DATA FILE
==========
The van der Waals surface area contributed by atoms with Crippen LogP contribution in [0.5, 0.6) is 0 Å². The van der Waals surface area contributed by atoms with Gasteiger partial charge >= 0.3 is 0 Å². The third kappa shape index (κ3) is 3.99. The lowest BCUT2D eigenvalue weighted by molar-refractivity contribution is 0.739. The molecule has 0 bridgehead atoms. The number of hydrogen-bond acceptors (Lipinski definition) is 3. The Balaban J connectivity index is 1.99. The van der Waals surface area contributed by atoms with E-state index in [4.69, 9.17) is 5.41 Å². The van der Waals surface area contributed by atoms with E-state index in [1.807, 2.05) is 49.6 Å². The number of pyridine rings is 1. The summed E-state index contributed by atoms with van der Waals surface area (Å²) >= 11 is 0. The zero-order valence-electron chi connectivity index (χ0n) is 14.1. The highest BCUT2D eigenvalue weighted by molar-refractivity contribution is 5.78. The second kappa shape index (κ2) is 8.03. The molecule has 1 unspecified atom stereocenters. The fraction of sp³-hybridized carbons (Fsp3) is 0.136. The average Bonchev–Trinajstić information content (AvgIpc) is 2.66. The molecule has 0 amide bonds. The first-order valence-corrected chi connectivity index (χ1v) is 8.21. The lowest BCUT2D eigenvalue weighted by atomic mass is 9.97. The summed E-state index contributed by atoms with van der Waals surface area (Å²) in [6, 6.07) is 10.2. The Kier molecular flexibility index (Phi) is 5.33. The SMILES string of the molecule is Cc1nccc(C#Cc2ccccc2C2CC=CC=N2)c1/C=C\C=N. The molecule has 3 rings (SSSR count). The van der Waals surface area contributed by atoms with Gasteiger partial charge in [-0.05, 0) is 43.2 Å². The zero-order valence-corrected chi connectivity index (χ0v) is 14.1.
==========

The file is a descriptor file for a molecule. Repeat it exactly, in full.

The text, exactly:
The van der Waals surface area contributed by atoms with Crippen LogP contribution in [0.5, 0.6) is 0 Å². The van der Waals surface area contributed by atoms with Gasteiger partial charge >= 0.3 is 0 Å². The third kappa shape index (κ3) is 3.99. The lowest BCUT2D eigenvalue weighted by molar-refractivity contribution is 0.739. The molecule has 0 bridgehead atoms. The number of hydrogen-bond acceptors (Lipinski definition) is 3. The Balaban J connectivity index is 1.99. The van der Waals surface area contributed by atoms with E-state index in [4.69, 9.17) is 5.41 Å². The van der Waals surface area contributed by atoms with E-state index in [1.807, 2.05) is 49.6 Å². The number of pyridine rings is 1. The summed E-state index contributed by atoms with van der Waals surface area (Å²) >= 11 is 0. The zero-order valence-electron chi connectivity index (χ0n) is 14.1. The highest BCUT2D eigenvalue weighted by molar-refractivity contribution is 5.78. The second kappa shape index (κ2) is 8.03. The molecule has 1 unspecified atom stereocenters. The fraction of sp³-hybridized carbons (Fsp3) is 0.136. The average Bonchev–Trinajstić information content (AvgIpc) is 2.66. The molecule has 0 amide bonds. The first-order valence-corrected chi connectivity index (χ1v) is 8.21. The lowest BCUT2D eigenvalue weighted by atomic mass is 9.97. The summed E-state index contributed by atoms with van der Waals surface area (Å²) in [6, 6.07) is 10.2. The Kier molecular flexibility index (Phi) is 5.33. The SMILES string of the molecule is Cc1nccc(C#Cc2ccccc2C2CC=CC=N2)c1/C=C\C=N. The molecule has 3 rings (SSSR count). The van der Waals surface area contributed by atoms with Gasteiger partial charge in [-0.05, 0) is 43.2 Å². The zero-order valence-corrected chi connectivity index (χ0v) is 14.1.